Various Artists: Mansfield (CYP/digital outlets)

 |   |  1 min read

Various Artists: Mansfield (CYP/digital outlets)

Anyone who endured Katherine Mansfield short stories in high school or is cynical about the growth industry of books, theses, research projects and such around this famous New Zealand author might like to set aside prejudice for this collection.

Another project by Wellington singer-songwriter Charlotte Yates – following similar collections of words by Witi Ihimaera, Hone Tuwhare and James K Baxter set to music -- Mansfield came with a particular set of problems.

Mansfield is best and perhaps only known (outside of academia) as a short story writer, but despite over 200 poems to her name those works were unfamiliar to the musicians Yates approached.

So she chose poems for them, and she has proven to be very astute.

The poems span most of Mansfield's career through to her final poem The Wounded Bird (here performed beautifully by French For Rabbits).

Many artists perform and set the poems to type: Lawrence Arabia sounding exactly like himself on Malade, which is a compliment in that he makes it his “own” in that sense.

And only Delaney Davidson could find the shadows and darkness in Mansfield's words in Pic-Nic which comes at us in his archetypal distortion.

The singer-songwriters – Mel Parsons on the mysterious There Was a Child Once, Lorina Harding on the country-folk story-telling setting of The New Husband – sound entirely at home here because their music is always word focused.

The Bats sound like themselves on Sanary too but as Yates has noted in interviews they bring something beautiful to the arrangement and you can hear every word perfectly.

Elsewhere Yates' earlier version of The Awakening River from her Then The Stars Start Singing album gets a remix by Mark (Straw People) Tierney; Will Ricketts and Toby Laing bring in Louis Baker for Sunset, and Lontalius offers a sublime interpretation of Secret Flowers, possibly the best thing he's done so far.

Ana Coddington and Julia Deans are as exceptional as you might expect.

But most unexpected is the musically turbulent setting of Night-Scented Stock by Godfrey de Grut with performance poet Tusiata Avia. It is an emotional and musical whirlwind pushing home Mansfield's barbed piece about the Bloomsbury Group's pretensions.

It's the one which will doubtless challenge Mansfield scholars the most. And it's bloody terrific.

Perhaps because these words are mostly unfamiliar – the lyrics are printed in the booklet with the CD – Mansfield-as-music comes to us with fewer expectations than the words in the previous collections.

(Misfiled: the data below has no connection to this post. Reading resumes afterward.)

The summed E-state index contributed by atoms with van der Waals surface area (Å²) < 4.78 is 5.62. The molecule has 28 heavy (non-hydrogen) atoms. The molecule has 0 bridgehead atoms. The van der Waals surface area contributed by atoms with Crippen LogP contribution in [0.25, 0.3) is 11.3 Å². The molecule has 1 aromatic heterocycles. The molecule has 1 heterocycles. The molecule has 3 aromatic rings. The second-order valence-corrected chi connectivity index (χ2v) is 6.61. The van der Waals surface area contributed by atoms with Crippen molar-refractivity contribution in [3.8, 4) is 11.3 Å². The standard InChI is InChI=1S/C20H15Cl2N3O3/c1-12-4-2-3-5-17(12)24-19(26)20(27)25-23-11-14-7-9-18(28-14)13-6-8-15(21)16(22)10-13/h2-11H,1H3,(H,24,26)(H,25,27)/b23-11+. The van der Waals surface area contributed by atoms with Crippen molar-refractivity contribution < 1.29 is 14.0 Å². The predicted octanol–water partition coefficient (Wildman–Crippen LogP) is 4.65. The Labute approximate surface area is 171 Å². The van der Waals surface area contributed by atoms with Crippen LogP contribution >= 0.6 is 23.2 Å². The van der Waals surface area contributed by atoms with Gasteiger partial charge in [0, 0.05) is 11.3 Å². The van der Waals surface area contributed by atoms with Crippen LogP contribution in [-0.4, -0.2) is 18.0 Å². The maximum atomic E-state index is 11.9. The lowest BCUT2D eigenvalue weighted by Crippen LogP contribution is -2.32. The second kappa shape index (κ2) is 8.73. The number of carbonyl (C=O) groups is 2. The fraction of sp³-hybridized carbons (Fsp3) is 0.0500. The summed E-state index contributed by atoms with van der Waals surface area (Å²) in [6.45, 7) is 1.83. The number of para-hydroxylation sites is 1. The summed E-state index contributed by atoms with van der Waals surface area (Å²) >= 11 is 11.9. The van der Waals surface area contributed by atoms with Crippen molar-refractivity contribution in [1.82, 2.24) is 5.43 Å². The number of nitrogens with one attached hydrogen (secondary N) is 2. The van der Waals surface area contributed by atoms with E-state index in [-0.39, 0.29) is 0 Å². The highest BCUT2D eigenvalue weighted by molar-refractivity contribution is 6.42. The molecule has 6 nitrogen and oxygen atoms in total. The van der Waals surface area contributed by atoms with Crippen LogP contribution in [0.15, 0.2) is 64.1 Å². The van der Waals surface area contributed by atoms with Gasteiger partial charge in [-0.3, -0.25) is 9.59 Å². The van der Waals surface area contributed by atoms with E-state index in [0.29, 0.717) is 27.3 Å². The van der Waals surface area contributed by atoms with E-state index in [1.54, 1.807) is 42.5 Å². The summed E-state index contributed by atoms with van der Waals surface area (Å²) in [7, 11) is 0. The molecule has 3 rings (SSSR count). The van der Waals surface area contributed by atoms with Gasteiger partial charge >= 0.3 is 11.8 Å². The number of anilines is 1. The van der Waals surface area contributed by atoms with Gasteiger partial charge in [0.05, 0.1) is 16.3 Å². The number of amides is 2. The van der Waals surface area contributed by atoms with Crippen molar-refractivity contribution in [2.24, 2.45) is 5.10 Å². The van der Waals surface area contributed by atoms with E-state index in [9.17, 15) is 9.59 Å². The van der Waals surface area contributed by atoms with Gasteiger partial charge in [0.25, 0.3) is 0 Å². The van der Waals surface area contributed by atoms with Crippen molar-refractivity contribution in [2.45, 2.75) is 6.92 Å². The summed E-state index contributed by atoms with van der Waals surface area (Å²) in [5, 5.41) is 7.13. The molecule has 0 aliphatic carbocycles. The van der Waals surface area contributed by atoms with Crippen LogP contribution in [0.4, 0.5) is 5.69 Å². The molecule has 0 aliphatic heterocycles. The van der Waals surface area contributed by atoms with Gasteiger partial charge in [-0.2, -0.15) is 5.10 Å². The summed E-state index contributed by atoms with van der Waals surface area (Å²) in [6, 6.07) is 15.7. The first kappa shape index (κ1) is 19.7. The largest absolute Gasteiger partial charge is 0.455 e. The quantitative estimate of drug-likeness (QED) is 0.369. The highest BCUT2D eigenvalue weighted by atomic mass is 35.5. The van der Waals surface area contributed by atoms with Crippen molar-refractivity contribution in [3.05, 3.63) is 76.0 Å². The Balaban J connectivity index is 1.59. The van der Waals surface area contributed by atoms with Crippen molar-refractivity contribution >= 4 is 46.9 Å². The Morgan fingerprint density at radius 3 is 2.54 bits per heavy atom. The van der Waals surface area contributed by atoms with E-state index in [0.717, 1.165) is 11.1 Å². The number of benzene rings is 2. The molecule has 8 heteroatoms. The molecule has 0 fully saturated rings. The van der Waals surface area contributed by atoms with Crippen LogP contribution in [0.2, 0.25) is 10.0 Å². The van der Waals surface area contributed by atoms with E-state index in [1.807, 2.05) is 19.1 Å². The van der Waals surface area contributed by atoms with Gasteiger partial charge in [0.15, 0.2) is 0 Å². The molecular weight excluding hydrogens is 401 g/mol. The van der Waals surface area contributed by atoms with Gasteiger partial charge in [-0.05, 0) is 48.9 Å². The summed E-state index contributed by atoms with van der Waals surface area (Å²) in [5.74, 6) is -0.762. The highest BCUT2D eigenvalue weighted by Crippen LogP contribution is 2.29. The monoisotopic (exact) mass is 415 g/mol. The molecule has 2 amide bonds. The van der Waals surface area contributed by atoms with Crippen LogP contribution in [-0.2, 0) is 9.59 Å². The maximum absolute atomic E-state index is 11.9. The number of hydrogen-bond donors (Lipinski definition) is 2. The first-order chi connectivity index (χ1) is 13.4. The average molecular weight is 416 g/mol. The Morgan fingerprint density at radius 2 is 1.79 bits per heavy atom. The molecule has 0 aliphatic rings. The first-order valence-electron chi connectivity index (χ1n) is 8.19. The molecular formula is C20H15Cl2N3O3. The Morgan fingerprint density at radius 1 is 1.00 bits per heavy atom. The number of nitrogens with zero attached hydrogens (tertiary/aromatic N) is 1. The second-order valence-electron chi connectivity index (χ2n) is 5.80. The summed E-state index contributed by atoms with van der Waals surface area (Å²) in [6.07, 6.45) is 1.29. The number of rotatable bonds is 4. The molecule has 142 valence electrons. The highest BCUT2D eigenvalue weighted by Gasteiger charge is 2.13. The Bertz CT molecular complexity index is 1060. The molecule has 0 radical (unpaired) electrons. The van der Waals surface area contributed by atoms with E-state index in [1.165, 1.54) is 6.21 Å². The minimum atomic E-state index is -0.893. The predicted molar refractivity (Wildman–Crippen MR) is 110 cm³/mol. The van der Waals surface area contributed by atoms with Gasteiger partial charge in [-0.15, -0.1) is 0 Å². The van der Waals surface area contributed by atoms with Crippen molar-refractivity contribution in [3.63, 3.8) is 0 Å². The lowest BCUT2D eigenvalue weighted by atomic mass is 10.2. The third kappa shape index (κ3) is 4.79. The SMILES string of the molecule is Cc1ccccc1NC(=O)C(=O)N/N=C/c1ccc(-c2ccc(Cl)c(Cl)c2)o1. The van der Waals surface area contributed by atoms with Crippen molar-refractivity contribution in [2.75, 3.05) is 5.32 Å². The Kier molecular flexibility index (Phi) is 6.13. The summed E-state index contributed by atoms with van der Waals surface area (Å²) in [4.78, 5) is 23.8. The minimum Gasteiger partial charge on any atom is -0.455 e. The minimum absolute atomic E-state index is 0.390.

Poems don't easily lend themselves to lyrics but here they are shaped by intelligent voices and some impeccable musicianship.

If your sole experience of Mansfield is a teacher puling apart At The Bay for its symbolism, alliteration and so on, come at this album with an open mind.

You'll be impressed by the words and music. 

You can hear this album at Spotify here.


Share It

Your Comments

post a comment

More from this section   Cultural articles index

CONGRATULATION MR BEETHOVEN AND THE APO (2019): Sharing a birthday year

CONGRATULATION MR BEETHOVEN AND THE APO (2019): Sharing a birthday year

The Auckland Philharmonia Orchestra looks like having a big double-banger bash in 2020 when it celebrates its own 40thbirthday (life begins at 40, right?) and ol' Ludwig Van's 250th. Beethoven... > Read more

OLIVER JAMES INTERVIEWED (2004): If You're Happy and You Know It . . .

OLIVER JAMES INTERVIEWED (2004): If You're Happy and You Know It . . .

Five floors up in a swanky Auckland hotel room someone else is paying for, Oliver James should be happy enough, but he's concerned. He is grappling with the issue of happiness. Or more specifically... > Read more

Elsewhere at Elsewhere

THE BARGAIN BUY: Amy Winehouse: Back to Black (Universal)

THE BARGAIN BUY: Amy Winehouse: Back to Black (Universal)

If you were one of the few who didn't buy Amy Winehouse's second album Back to Black on release in 2006 you doubtless picked it up when it came out as an expanded edition a couple of years later.... > Read more

NATHAN FORD INTERVIEWED (2014): The highly proactive listener

NATHAN FORD INTERVIEWED (2014): The highly proactive listener

Nathan Ford laughs quietly when I ask him about the strange, whispery folk album by Kitchen Cynics (Scotland's Alan Davidson) he's posted at his music blog. It isn't exactly what I'd call... > Read more